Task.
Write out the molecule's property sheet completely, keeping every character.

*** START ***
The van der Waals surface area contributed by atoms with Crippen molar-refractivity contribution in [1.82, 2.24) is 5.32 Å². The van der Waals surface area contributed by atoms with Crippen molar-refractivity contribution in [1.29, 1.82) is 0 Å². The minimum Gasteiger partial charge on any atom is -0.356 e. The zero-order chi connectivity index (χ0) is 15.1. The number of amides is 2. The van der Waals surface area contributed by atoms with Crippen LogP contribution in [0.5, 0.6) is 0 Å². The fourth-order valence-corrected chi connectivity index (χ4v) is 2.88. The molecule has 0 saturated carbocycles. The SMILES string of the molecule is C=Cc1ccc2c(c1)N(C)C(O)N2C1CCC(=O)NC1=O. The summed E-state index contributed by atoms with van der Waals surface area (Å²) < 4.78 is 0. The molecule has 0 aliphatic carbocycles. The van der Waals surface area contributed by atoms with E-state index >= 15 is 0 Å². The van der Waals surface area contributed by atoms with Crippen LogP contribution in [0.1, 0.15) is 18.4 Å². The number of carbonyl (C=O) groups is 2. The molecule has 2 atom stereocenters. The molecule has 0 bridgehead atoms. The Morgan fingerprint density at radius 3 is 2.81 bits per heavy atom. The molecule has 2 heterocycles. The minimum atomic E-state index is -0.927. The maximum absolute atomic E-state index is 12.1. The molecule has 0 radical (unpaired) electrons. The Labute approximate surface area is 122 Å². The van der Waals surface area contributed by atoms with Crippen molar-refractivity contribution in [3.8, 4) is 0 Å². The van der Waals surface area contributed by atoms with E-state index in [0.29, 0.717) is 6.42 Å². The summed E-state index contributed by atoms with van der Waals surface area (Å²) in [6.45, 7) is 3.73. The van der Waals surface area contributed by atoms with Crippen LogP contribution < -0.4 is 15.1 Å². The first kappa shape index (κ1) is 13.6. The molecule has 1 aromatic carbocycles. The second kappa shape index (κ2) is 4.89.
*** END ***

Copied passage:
The van der Waals surface area contributed by atoms with Crippen molar-refractivity contribution in [1.82, 2.24) is 5.32 Å². The van der Waals surface area contributed by atoms with Crippen molar-refractivity contribution in [1.29, 1.82) is 0 Å². The minimum Gasteiger partial charge on any atom is -0.356 e. The zero-order chi connectivity index (χ0) is 15.1. The number of amides is 2. The van der Waals surface area contributed by atoms with Crippen LogP contribution in [0.5, 0.6) is 0 Å². The fourth-order valence-corrected chi connectivity index (χ4v) is 2.88. The molecule has 0 saturated carbocycles. The SMILES string of the molecule is C=Cc1ccc2c(c1)N(C)C(O)N2C1CCC(=O)NC1=O. The summed E-state index contributed by atoms with van der Waals surface area (Å²) < 4.78 is 0. The molecule has 0 aliphatic carbocycles. The van der Waals surface area contributed by atoms with E-state index >= 15 is 0 Å². The van der Waals surface area contributed by atoms with Crippen LogP contribution in [0.1, 0.15) is 18.4 Å². The number of carbonyl (C=O) groups is 2. The molecule has 2 atom stereocenters. The molecule has 0 bridgehead atoms. The Morgan fingerprint density at radius 3 is 2.81 bits per heavy atom. The molecule has 2 heterocycles. The minimum atomic E-state index is -0.927. The maximum absolute atomic E-state index is 12.1. The molecule has 0 radical (unpaired) electrons. The Labute approximate surface area is 122 Å². The van der Waals surface area contributed by atoms with Crippen molar-refractivity contribution in [3.8, 4) is 0 Å². The van der Waals surface area contributed by atoms with E-state index in [0.29, 0.717) is 6.42 Å². The summed E-state index contributed by atoms with van der Waals surface area (Å²) in [6.45, 7) is 3.73. The van der Waals surface area contributed by atoms with Crippen LogP contribution < -0.4 is 15.1 Å². The first kappa shape index (κ1) is 13.6. The molecule has 1 aromatic carbocycles. The second kappa shape index (κ2) is 4.89.